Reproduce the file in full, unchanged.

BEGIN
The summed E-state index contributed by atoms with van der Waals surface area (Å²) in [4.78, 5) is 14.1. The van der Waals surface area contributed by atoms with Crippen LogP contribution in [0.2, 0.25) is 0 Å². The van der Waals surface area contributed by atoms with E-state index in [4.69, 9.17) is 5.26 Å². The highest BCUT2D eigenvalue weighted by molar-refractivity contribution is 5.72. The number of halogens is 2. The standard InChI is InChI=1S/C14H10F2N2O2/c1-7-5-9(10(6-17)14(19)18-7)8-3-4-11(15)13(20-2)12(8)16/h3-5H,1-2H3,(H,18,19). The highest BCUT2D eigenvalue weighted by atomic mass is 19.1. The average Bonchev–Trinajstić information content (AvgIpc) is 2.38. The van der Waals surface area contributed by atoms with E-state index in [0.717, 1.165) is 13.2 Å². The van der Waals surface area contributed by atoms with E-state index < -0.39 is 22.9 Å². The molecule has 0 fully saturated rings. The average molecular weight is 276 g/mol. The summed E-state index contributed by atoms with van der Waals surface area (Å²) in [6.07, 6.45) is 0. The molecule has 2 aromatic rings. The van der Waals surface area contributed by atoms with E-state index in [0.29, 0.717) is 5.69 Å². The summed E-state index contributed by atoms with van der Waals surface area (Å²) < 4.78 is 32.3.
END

The summed E-state index contributed by atoms with van der Waals surface area (Å²) in [4.78, 5) is 14.1. The van der Waals surface area contributed by atoms with Crippen LogP contribution in [0.2, 0.25) is 0 Å². The van der Waals surface area contributed by atoms with E-state index in [4.69, 9.17) is 5.26 Å². The highest BCUT2D eigenvalue weighted by molar-refractivity contribution is 5.72. The number of halogens is 2. The standard InChI is InChI=1S/C14H10F2N2O2/c1-7-5-9(10(6-17)14(19)18-7)8-3-4-11(15)13(20-2)12(8)16/h3-5H,1-2H3,(H,18,19). The highest BCUT2D eigenvalue weighted by atomic mass is 19.1. The average Bonchev–Trinajstić information content (AvgIpc) is 2.38. The van der Waals surface area contributed by atoms with E-state index in [0.717, 1.165) is 13.2 Å². The van der Waals surface area contributed by atoms with E-state index < -0.39 is 22.9 Å². The molecule has 0 fully saturated rings. The average molecular weight is 276 g/mol. The summed E-state index contributed by atoms with van der Waals surface area (Å²) in [6.07, 6.45) is 0. The molecule has 2 aromatic rings. The van der Waals surface area contributed by atoms with E-state index in [0.29, 0.717) is 5.69 Å². The summed E-state index contributed by atoms with van der Waals surface area (Å²) < 4.78 is 32.3.